Get rich quick schemes that target the vulnerable should be regulated.
By Khalil Adis
During an economic downturn, many so-called experts will enter the market with click-bait worthy headline on social media promising massive profits.
In fact, I happen to know some of these experts.
One of the experts would go on to sell a course that encourages overleveraging.
My post is in no way to disparage any experts but to highlight the dangers of overleveraging in the greater public interest.
Fake it till you make it
Years ago, I was approached by this particular expert who had asked me to help him market his course in Singapore.
In return, he had promised a cut from the profits.
The expert had also told me how his motto in life was to “fake it till you make it”, as he had put it.
Since I was trained in architecture and interior design, I had asked the expert to comment on my interior design floor plan.
However, I never received neither his proposal nor feedback.
A glamorous new life
Recently, I saw on social media that he has reinvented himself with a course that encourages overleveraging.
The captions and photos on social media seem to suggest that you too can lead an equally glamorous life as depicted.
It got me thinking about his motto and if others understand the dangers of overleveraging.
The dangers of overleveraging
Overleveraging means to commit yourself to more debts than you can handle.
Of late, there was a social media buzz that highlights this danger that apparently led a young man to commit suicide.
The young man had apparently bought several properties at a substantial discount and had hoped to generate positive cash flow from the rental.
However, in light of the severe oversupply in residential units in Malaysia as well as the very soft market, I am afraid he may have been taken advantage of by unscrupulous developers who are desperate to offload their units.
With the current market reality in Malaysia, I doubt his rental can cover his mortgage resulting in negative cash flow.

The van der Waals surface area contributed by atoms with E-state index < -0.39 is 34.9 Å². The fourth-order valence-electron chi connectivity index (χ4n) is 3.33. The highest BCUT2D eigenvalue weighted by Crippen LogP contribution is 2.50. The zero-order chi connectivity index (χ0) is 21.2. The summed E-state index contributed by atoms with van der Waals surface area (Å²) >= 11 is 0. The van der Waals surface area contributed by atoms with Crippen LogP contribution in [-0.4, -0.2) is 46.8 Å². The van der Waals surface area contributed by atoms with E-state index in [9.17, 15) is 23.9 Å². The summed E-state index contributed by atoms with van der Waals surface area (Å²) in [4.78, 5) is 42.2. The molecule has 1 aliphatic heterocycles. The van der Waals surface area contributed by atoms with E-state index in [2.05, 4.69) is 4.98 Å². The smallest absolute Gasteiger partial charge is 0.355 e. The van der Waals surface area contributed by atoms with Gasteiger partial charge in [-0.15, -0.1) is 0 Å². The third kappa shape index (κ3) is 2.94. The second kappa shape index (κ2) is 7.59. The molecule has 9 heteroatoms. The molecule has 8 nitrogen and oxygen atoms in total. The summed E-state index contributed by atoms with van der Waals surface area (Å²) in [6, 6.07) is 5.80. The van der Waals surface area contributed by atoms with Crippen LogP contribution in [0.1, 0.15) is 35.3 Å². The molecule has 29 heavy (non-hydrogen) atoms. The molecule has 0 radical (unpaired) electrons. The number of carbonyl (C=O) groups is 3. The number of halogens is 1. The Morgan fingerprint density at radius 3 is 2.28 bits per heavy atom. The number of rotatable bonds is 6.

Assuming he has to top up RM1,000 per unit, that works out to RM4,000 per month.
Also, there is a possibility that the developer had priced up the unit and then sold it off at a ‘discount’ to make the buyer feel good.
However, in the resale market, valuers will take into account the current transacted value of the area and not the selling price from the developer.
Let’s do the math.
Assuming the developer had priced it at RM1,000 per sq ft and he now wants to sell the unit, valuers will value the property accordingly.
Should recent transactions show that units in the area were sold at RM700 per sq ft, he would have to sell it at a loss of RM300 per sq ft.
For a 1,000 sq ft unit, that works out to RM300,000!
Let’s not even talk about the possible commission the expert may have earned on the side from the units sold as well as from bank referral fees.
Ultimately, the one at the losing end is you.
A word of caution
I would urge consumers to do a lot of research, check the expert’s credentials and analyse if their methods make sense.
You should also conduct your own due diligence by going down on site to study the area to check if there is demand in the rental and resale market for the project that is on offer.
Find out what is the resale value current via Brickz and then compare it to how much the developer is selling it.
This will give you an estimate on how much the developer had marked up the unit.
Also, you should plan your exit strategy should you not be able to get a tenant. Can you do an Airbnb instead? Also ask yourself, “can I afford to take up so much loan?”
I would also like to remind consumers not to be easily blinded by the show of material wealth on social media.
They are most likely curated image meant to create an illusion that you too can live that ultimate lifestyle.
Live within your means, enjoy a good night’s sleep and don’t get trapped in the debt cycle.
Remember this, if it is too good to be true, it probably is.
An independent analysis from yours truly